Senior living might want to reconsider its superiority complex
It wasn't long ago when many assisted living operators disparaged their skilled care brethren as being somehow second-class.
It wasn't hard to see why. Back then, assisted living communities generally could claim to offer greater choice, autonomy and aesthetics. As for nursing homes, they were comparatively bleak at best. Plus it seemed they were always getting themselves into trouble.
But much has changed in the past two decades. For one, many skilled care settings have stepped up their games, big time. The old institutional look largely is a thing of the past. In fact, many skilled care operators are offering amenities and choices that more than hold their own.
At the same time, the assisted living sector has lost one of its best old marketing messages: that it is an alternative to nursing homes. That claim can hardly be made with a straight face these days, except maybe in conversations with hospital discharge planners.
To be fair, a lot has changed in every business over the past two decades. Why should seniors housing and care be any different? But something even more troubling has altered the landscape when it comes to the respective players.
And that something, quite frankly, is that we are seeing a lot more rogues on the senior living side of the fence these days. Think I'm offering an overly harsh assessment? Here are some developments from just this week:
- In California, the state's labor commissioner has accused an assisted living chain of dramatically underpaying its workers. Some employees were allegedly making as little as $2.40 an hour. The commissioner has ordered the chain to pay $7 million in back pay and penalties.
- In Ohio, the former administrator of a since-closed community faces more than four years in prison after pleading guilty to reckless homicide and patient abuse in the death of an 85-year-old resident.
- In Tennessee, a Jefferson County woman was charged with endangering elderly residents at group home after police said they discovered nine residents were living without heat for several days.
- In Wisconsin, the body of a dead resident was found outside an assisted living center because employees were apparently not trained to keep doors locked.
And remember, that's the tip of the iceberg from less than one week.
So what should we make of these increasingly troubling stories? One obvious answer is that such developments are the inevitable residue of a growing market. Fifty years ago, assisted living basically didn't exist. Now its communities are at least twice as common as skilled care settings. And any time you increase the size of something, so too do you increase the odds that bad things will occur. Or so the thinking goes.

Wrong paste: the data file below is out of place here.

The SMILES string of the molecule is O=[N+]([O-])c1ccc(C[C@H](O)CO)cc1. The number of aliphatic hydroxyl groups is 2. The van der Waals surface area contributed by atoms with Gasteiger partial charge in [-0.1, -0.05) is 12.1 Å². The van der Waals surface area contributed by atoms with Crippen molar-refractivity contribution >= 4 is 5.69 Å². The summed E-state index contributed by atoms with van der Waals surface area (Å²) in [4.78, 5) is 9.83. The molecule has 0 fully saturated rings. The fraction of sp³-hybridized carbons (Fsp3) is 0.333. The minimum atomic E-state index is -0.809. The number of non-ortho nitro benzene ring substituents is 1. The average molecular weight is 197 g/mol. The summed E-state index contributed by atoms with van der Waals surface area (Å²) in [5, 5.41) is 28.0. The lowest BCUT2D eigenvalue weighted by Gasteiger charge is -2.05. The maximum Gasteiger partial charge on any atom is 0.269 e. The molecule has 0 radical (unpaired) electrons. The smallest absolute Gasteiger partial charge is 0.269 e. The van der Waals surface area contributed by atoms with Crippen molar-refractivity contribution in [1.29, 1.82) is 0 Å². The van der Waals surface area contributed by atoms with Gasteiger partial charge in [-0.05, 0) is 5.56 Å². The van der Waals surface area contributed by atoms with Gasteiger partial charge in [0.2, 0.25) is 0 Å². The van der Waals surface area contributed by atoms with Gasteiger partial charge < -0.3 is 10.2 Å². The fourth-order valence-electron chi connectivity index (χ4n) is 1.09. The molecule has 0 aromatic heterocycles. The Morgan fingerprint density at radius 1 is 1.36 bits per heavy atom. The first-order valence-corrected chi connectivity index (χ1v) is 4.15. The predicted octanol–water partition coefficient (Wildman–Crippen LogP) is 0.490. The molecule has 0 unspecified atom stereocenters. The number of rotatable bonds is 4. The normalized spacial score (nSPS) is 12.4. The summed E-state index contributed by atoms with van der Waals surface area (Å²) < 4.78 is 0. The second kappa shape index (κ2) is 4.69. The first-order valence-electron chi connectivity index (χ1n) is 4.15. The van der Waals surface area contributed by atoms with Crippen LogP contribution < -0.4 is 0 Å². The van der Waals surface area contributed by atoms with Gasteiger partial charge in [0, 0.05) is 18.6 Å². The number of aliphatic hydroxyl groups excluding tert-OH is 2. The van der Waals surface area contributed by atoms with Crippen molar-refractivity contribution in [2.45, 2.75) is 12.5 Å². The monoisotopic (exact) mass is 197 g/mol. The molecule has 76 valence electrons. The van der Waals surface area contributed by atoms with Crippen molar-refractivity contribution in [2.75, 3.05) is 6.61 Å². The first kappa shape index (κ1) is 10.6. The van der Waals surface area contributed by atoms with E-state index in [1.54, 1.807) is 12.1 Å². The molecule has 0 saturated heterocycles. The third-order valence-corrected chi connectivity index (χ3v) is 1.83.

But more may be going on here.
When assisted living began to gain traction a few decades ago, its practitioners for the most part were an unusually proud group. Many saw it as their mission to provide an alternative to nursing homes that ensured autonomy, choice and, above all, a better living experience. To be sure, that sentiment still can be found today.
But senior living now must compete with new challenges. One is the need for many operators to accept Medicaid payments. That is not in and of itself a bad thing. But you don't have to be an accountant to know that fewer Medicaid dollars coming in (at least when compared with private-pay dollars) reduces your amenity and staffing options.
Plus there's the upstream movement. Most residents now have profiles that are similar to those of nursing home residents circa 1990. Yes, hospitality remains an important part of this business. But it would be quite a stretch to insist this remains a hospitality-centric or hospitality-driven business.
Oh, and by the way, competition is fiercer than ever.
What we have here is a field that finds itself dealing with uncomfortable change and less predictability. Those are not typically forces that drive improvements of the warm and fuzzy variety.
Is it really surprising that we're seeing more operators doing things that would have been heavily frowned upon in the past?
I'm not going to go so far as to suggest the sector has lost its way. But clearly, things have changed.
And some of the most notable changes are nothing to feel superior about.
John O'Connor is editorial director of McKnight's Senior Living. Email him at firstname.lastname@example.org.